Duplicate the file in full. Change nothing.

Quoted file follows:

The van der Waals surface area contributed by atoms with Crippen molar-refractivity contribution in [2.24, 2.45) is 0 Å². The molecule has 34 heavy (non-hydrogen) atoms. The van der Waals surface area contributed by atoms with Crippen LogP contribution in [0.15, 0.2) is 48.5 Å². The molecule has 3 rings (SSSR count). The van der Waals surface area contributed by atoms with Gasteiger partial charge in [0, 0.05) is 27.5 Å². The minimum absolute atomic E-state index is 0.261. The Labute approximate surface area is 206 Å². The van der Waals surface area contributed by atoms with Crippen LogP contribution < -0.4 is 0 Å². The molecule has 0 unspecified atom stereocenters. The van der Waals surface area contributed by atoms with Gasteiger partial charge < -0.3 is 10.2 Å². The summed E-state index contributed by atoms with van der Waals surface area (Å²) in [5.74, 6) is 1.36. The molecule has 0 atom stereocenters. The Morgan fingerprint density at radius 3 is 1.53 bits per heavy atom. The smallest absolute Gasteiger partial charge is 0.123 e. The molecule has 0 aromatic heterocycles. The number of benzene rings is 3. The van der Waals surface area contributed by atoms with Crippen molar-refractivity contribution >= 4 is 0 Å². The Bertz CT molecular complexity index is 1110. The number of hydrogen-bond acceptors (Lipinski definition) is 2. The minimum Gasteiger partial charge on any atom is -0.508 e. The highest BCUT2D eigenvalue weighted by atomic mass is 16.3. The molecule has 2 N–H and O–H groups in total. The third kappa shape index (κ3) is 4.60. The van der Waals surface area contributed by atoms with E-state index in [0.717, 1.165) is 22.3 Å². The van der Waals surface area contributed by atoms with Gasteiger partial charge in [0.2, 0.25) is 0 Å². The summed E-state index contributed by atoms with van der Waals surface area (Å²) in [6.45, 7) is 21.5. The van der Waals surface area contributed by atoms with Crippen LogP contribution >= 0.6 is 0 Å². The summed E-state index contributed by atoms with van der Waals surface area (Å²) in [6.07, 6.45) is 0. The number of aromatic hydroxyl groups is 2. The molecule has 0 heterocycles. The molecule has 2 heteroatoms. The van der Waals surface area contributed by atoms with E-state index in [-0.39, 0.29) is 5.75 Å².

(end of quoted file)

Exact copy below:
The van der Waals surface area contributed by atoms with Crippen molar-refractivity contribution in [2.24, 2.45) is 0 Å². The molecule has 34 heavy (non-hydrogen) atoms. The van der Waals surface area contributed by atoms with Crippen LogP contribution in [0.15, 0.2) is 48.5 Å². The molecule has 3 rings (SSSR count). The van der Waals surface area contributed by atoms with Gasteiger partial charge in [0, 0.05) is 27.5 Å². The minimum absolute atomic E-state index is 0.261. The Labute approximate surface area is 206 Å². The van der Waals surface area contributed by atoms with Crippen LogP contribution < -0.4 is 0 Å². The molecule has 0 unspecified atom stereocenters. The van der Waals surface area contributed by atoms with Gasteiger partial charge < -0.3 is 10.2 Å². The summed E-state index contributed by atoms with van der Waals surface area (Å²) in [5.74, 6) is 1.36. The molecule has 0 atom stereocenters. The Morgan fingerprint density at radius 3 is 1.53 bits per heavy atom. The smallest absolute Gasteiger partial charge is 0.123 e. The molecule has 0 aromatic heterocycles. The number of benzene rings is 3. The van der Waals surface area contributed by atoms with Crippen molar-refractivity contribution >= 4 is 0 Å². The Bertz CT molecular complexity index is 1110. The number of hydrogen-bond acceptors (Lipinski definition) is 2. The minimum Gasteiger partial charge on any atom is -0.508 e. The highest BCUT2D eigenvalue weighted by atomic mass is 16.3. The molecule has 2 N–H and O–H groups in total. The third kappa shape index (κ3) is 4.60. The van der Waals surface area contributed by atoms with E-state index in [0.717, 1.165) is 22.3 Å². The van der Waals surface area contributed by atoms with Gasteiger partial charge in [0.2, 0.25) is 0 Å². The summed E-state index contributed by atoms with van der Waals surface area (Å²) in [6.45, 7) is 21.5. The van der Waals surface area contributed by atoms with Crippen LogP contribution >= 0.6 is 0 Å². The summed E-state index contributed by atoms with van der Waals surface area (Å²) in [6.07, 6.45) is 0. The number of aromatic hydroxyl groups is 2. The molecule has 0 heterocycles. The molecule has 2 heteroatoms. The van der Waals surface area contributed by atoms with E-state index in [-0.39, 0.29) is 5.75 Å².